Behavioral and Sensory Evaluation of Auditory Discrimination in Autism

Research funded by Eunice Kennedy Shriver National Institute of Child Health and Human Development (NICHD) P01HD025995 P4 (McIlvane)

Richard W. Serna

Limited and defective auditory learning skills are widely reported in children with intellectual disabilities, and in particular in with children who also have autism. These problems impose limitations on a wide range of learning opportunities, including communication, social skills training, and academic instruction, opportunities that are so often the primary focus of intervention programs, such as those based on principles of applied behavior analysis (ABA). Past research from our group has focused on the development of effective auditory discrimination learning procedures to address the problem. Though often successful, these procedures are not universally so. This may be accounted for, in part, by converging evidence from language, speech perception and psychophysiological research suggesting that individuals with autism may be particularly prone to deficits in verbal performance (compared to visual), speech perception (compared to non-speech sound) and in auditory sensory processing, respectively. Though these findings have the potential to guide our further development of auditory discrimination-learning procedures, they are derived principally from research with "high-functioning" individuals with autism; no formal population studies have examined the extent to which factors related to auditory learning difficulties in lower-functioning children (children with mental retardation) may or may not be specific to or uniquely expressed in children with autism.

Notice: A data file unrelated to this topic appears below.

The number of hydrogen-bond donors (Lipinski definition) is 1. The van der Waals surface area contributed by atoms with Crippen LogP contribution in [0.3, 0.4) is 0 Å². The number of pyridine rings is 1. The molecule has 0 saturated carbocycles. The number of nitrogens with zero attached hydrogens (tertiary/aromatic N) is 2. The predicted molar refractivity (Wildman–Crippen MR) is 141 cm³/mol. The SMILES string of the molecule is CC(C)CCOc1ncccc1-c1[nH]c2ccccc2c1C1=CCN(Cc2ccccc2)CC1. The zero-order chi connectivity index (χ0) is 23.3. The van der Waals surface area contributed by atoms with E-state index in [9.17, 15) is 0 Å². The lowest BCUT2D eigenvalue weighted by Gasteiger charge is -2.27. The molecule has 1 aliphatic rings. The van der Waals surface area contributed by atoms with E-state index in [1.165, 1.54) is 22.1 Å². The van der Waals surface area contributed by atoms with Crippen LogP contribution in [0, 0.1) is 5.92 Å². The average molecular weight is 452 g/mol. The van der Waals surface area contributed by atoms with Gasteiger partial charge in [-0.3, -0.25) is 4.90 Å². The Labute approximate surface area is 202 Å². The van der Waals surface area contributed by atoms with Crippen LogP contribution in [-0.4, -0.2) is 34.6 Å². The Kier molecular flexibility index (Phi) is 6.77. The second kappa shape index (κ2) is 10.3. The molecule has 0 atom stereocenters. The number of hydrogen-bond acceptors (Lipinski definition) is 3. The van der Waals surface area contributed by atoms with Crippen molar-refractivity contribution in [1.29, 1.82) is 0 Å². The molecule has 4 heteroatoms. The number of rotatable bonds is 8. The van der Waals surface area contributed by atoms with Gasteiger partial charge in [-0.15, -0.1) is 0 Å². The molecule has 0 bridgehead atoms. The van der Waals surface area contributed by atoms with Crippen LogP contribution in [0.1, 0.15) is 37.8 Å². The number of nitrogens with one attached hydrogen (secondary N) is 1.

This project represents the first phase of a larger research program, the central goal of which is to improve the training of children with autism who have intellectual disabilities in any task that requires auditory discrimination. However, we believe that to do so requires a fundamental and complete understanding of auditory discrimination problems in this population from an interdisciplinary perspective. The studies proposed here are designed to address crucial gaps in the research literature that could improve our ability to effectively ameliorate deficits in auditory discrimination. Thus, the goal of the present research is to examine the relation between fundamental auditory discrimination skills and children with autism and mental retardation.

We propose to examine experimentally three aspect of the scientific problem before us: (a) the possibility of enhanced and deficient discrimination of sound features in children who have autism and mental retardation; (2) the relation between behavioral auditory discrimination and auditory sensory processing in children who have autism and mental retardation; and (3) behavioral discrimination when the presentation of auditory stimuli is increasingly separated in time, modeling typical learning situations.